Zolpidem (Ambien)


Dr. Ngo-Hamilton states, "Chronic and acute insomnia are the problems that many of us deal with on a daily basis. Underlying medical conditions can play a part in unhealthy sleeping patterns. In addition to that, life stressors are also the culprits for insomnia. Along with over-the-counter sleep aids, Ambien (zolpidem) is prescribed quite often. If you are not able to fall asleep or get enough sleep at night, you will not be able to function well during the day. It is totally safe to need sleeping medications to get through periods of life stressors or environmental changes, however, without practicing sleep hygiene, you may gradually become dependent on these sleeping pills to be able to fall asleep.

Practicing sleep hygiene is the best way to maintain healthful sleep. Using sleeping pills is acceptable; however, it is best to incorporate a healthy bedtime routine while tapering down on sleep aids; that way, you won't become completely dependent on sleep aids."


Corticosteroids: Prednisone, Prednisolone

Testosterone boosters

Dr. Ngo-Hamilton explains, "Corticosteroids, often known as steroids, are prescribed to help you get over an illness. It is a common practice to prescribe a steroid dose pack along with a course of antibiotics. Taking steroids to overcome the symptoms of certain illnesses is not a bad thing, as long as you follow directions to taper it properly. Often patients do not follow the directions to properly taper off the medication. Knowing the common side effects of steroids is also helpful since this type of medicine can cause some unpleasant side effects such as sleep problems and swelling."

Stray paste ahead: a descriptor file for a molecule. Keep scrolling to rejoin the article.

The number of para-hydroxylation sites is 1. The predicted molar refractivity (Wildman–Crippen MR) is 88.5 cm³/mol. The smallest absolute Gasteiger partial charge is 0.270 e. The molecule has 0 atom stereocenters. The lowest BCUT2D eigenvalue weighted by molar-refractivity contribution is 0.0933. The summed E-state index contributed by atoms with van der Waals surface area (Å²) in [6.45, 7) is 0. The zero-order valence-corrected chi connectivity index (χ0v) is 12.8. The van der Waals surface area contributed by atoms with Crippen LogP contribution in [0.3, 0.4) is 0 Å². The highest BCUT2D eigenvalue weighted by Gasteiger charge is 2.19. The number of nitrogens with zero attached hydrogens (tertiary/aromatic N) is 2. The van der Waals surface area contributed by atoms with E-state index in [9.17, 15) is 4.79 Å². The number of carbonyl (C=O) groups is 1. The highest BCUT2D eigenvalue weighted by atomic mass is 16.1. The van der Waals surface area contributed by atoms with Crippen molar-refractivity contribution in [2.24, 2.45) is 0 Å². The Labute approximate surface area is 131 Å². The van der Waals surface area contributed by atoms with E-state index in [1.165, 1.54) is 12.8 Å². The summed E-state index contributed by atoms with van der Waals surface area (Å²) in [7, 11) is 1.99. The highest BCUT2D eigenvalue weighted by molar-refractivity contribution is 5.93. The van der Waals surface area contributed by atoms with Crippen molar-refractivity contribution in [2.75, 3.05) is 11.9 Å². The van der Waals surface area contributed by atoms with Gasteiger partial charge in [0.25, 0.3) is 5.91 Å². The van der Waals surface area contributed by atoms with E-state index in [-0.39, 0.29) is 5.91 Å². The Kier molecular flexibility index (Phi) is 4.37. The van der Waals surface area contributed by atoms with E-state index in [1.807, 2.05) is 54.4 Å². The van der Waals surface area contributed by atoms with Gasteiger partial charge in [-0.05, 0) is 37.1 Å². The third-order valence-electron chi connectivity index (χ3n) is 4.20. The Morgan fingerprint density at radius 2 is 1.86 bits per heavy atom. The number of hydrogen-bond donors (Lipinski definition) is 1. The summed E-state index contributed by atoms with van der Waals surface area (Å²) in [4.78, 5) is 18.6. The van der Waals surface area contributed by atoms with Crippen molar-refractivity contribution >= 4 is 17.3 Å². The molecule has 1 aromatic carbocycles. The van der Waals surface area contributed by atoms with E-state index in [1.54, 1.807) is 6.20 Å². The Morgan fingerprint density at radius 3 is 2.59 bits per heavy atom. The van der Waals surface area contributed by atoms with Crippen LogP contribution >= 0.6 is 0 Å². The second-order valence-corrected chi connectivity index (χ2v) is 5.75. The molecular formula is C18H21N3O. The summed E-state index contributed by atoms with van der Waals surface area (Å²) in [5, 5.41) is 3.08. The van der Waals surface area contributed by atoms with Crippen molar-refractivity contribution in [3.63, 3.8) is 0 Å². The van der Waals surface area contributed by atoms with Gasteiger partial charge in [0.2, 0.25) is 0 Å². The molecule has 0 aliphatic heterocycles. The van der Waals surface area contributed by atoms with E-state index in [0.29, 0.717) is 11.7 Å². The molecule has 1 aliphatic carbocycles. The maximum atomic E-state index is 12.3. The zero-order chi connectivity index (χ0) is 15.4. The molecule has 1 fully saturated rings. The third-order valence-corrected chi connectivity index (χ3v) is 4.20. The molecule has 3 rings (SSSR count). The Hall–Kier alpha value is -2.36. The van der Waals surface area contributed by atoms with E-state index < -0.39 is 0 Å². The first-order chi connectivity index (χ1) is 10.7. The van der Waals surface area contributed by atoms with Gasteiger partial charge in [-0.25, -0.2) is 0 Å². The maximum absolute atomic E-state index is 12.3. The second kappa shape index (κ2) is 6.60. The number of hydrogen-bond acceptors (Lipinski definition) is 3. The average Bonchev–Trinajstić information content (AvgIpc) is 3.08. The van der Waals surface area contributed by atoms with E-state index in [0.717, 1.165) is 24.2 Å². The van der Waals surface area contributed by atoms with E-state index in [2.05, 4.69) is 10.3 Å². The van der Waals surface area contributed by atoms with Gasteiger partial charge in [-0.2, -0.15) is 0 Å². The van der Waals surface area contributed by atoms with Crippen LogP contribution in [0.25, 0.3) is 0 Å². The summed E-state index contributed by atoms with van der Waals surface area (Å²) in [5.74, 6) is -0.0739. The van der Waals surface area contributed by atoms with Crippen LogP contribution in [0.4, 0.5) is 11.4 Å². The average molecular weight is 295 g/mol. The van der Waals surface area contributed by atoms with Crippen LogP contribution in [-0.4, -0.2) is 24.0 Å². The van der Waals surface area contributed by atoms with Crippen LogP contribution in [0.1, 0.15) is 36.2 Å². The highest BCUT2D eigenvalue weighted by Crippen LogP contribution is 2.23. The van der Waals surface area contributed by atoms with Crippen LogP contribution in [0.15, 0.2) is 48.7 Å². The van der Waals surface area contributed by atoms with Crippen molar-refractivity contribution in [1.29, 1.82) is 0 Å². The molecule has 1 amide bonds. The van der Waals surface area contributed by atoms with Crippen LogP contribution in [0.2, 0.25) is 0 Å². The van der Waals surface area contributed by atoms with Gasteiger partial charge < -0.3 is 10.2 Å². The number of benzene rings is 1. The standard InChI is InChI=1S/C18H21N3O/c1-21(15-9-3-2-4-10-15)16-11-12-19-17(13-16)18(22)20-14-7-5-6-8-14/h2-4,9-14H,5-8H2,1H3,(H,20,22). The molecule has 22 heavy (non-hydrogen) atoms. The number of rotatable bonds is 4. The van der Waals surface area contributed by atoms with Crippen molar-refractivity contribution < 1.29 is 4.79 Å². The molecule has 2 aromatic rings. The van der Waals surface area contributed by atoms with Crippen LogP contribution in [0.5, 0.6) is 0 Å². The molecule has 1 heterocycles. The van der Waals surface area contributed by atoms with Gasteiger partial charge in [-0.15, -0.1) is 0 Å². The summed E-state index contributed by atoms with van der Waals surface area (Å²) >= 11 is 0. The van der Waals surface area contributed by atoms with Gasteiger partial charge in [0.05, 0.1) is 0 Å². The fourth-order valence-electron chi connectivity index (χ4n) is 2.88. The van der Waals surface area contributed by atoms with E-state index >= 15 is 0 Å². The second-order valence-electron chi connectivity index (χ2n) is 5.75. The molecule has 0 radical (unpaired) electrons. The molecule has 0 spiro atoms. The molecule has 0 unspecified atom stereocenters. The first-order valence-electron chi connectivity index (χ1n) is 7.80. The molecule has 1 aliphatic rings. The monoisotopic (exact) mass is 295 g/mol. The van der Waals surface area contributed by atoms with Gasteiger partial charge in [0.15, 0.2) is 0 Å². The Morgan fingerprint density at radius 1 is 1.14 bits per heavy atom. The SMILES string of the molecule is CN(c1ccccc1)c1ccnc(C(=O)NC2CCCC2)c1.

Decongestant Nasal Sprays: Afrin, Sinex

Woman blowing her nose into tissue

"Decongestant nasal sprays are often used when someone has a cold or flu," says Dr. Ngo-Hamilton. "It is often prescribed to relieve the unpleasant state of being congested. Decongestant nasal sprays are very effective; however, they should not be used long-term. It is important to know that overusing decongestant nasal spray can lead to rebound congestion."


Proton Pump Inhibitors: Omeprazole, Pantoprazole

doctor patient consult insomnia

According to Dr. Ngo-Hamilton, "Proton pump inhibitors (PPIs) are very effective in treating and preventing GERD (gastroesophageal reflux disease), gastric ulcers, and indigestion. PPIs are considered to be fairly safe for most people; however, long-term use of these medications has been found to be associated with an increased risk of bone fracture, community-acquired pneumonia, and the development of clostridium difficile (C.Diff) infections. PPIs are overprescribed due to the lack of a clear indication at the beginning of treatment. In addition to that, the lack of treatment re-evaluation leads to unnecessary chronic use of PPIs which, sometimes, can cause more harm than benefits. If you are taking a prescription PPI such as pantoprazole or omeprazole for severe GERD, re-evaluation of treatment is necessary between 4-8 weeks. You should not discontinue this medicine abruptly, follow your doctor's instructions to taper PPI then gradually replace it with a histamine-2 receptor blocker like ranitidine."  

Heather Newgen
Heather Newgen has two decades of experience reporting and writing about health, fitness, entertainment and travel. Heather currently freelances for several publications. Read more about Heather